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Reducing malaria misdiagnosis: the importance of correctly interpreting Paracheck Pf®"faint test bands" in a low transmission area of Tanzania

Overview of attention for article published in BMC Infectious Diseases, November 2011
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Mentioned by

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1 tweeter

Citations

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8 Dimensions

Readers on

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63 Mendeley
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Title
Reducing malaria misdiagnosis: the importance of correctly interpreting Paracheck Pf®"faint test bands" in a low transmission area of Tanzania
Published in
BMC Infectious Diseases, November 2011
DOI 10.1186/1471-2334-11-308
Pubmed ID
Authors

Lisa K Allen, Jennifer M Hatfield, Giselle DeVetten, Jeremy C Ho, Mange Manyama

Abstract

Although malaria rapid diagnostic tests (RDTs) have been extensively evaluated since their introduction in the early 1990's, sensitivity and specificity vary widely limiting successful integration into clinical practice. This paper reviews specific issues surrounding RDT use in field settings and presents results of research investigating how to interpret "faint test bands" on ParaCheck Pf® in areas of low transmission in order to reduce malaria misdiagnosis.

Twitter Demographics

The data shown below were collected from the profile of 1 tweeter who shared this research output. Click here to find out more about how the information was compiled.

Mendeley readers

The data shown below were compiled from readership statistics for 63 Mendeley readers of this research output. Click here to see the associated Mendeley record.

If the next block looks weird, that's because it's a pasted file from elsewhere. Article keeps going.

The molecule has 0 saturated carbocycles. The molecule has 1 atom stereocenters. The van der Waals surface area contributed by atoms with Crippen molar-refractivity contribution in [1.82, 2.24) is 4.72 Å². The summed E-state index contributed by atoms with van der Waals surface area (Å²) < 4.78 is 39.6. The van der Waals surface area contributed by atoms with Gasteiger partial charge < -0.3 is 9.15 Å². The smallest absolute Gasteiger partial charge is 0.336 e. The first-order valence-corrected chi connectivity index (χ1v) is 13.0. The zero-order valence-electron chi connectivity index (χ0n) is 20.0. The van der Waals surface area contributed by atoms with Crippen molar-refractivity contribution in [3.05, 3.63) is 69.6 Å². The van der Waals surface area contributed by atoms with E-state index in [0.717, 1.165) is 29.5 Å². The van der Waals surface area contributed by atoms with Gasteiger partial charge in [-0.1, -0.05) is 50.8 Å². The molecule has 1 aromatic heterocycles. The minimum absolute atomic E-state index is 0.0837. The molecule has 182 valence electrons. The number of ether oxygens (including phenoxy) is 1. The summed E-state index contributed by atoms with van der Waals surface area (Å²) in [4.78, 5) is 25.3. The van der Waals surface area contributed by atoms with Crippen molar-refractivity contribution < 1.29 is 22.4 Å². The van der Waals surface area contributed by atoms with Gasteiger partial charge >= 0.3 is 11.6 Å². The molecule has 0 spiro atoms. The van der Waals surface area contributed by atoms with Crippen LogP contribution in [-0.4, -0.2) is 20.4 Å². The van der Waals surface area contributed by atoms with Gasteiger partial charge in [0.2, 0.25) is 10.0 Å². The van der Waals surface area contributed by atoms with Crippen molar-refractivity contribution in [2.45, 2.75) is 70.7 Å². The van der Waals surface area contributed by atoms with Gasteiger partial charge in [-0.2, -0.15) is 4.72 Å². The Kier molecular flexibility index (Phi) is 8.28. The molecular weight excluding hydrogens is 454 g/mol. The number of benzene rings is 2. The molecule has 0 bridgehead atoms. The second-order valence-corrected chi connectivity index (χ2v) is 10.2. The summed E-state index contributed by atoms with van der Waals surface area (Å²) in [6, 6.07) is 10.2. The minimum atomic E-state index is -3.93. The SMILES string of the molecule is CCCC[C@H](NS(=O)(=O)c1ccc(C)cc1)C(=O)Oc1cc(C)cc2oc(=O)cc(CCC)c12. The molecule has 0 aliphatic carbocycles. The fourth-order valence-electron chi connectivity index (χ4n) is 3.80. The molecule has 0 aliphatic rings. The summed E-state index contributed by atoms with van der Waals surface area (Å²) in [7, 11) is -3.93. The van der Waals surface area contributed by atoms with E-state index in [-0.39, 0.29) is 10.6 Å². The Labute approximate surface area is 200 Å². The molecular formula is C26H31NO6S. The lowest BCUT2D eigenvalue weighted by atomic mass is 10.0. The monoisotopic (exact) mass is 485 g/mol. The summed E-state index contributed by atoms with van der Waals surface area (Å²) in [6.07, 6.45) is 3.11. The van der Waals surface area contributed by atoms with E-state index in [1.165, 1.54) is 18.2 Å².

Geographical breakdown

Country Count As %
United Kingdom 2 3%
Kenya 1 2%
Tanzania, United Republic of 1 2%
Belgium 1 2%
Unknown 58 92%

Demographic breakdown

Readers by professional status Count As %
Researcher 19 30%
Student > Master 12 19%
Student > Ph. D. Student 8 13%
Student > Postgraduate 6 10%
Student > Doctoral Student 5 8%
Other 11 17%
Unknown 2 3%
Readers by discipline Count As %
Medicine and Dentistry 23 37%
Agricultural and Biological Sciences 14 22%
Social Sciences 6 10%
Nursing and Health Professions 4 6%
Immunology and Microbiology 4 6%
Other 10 16%
Unknown 2 3%

Attention Score in Context

This research output has an Altmetric Attention Score of 1. This is our high-level measure of the quality and quantity of online attention that it has received. This Attention Score, as well as the ranking and number of research outputs shown below, was calculated when the research output was last mentioned on 03 November 2011.
All research outputs
#7,762,460
of 12,373,180 outputs
Outputs from BMC Infectious Diseases
#2,568
of 4,592 outputs
Outputs of similar age
#61,706
of 104,807 outputs
Outputs of similar age from BMC Infectious Diseases
#129
of 222 outputs
Altmetric has tracked 12,373,180 research outputs across all sources so far. This one is in the 23rd percentile – i.e., 23% of other outputs scored the same or lower than it.
So far Altmetric has tracked 4,592 research outputs from this source. They receive a mean Attention Score of 4.8. This one is in the 35th percentile – i.e., 35% of its peers scored the same or lower than it.
Older research outputs will score higher simply because they've had more time to accumulate mentions. To account for age we can compare this Altmetric Attention Score to the 104,807 tracked outputs that were published within six weeks on either side of this one in any source. This one is in the 25th percentile – i.e., 25% of its contemporaries scored the same or lower than it.
We're also able to compare this research output to 222 others from the same source and published within six weeks on either side of this one. This one is in the 30th percentile – i.e., 30% of its contemporaries scored the same or lower than it.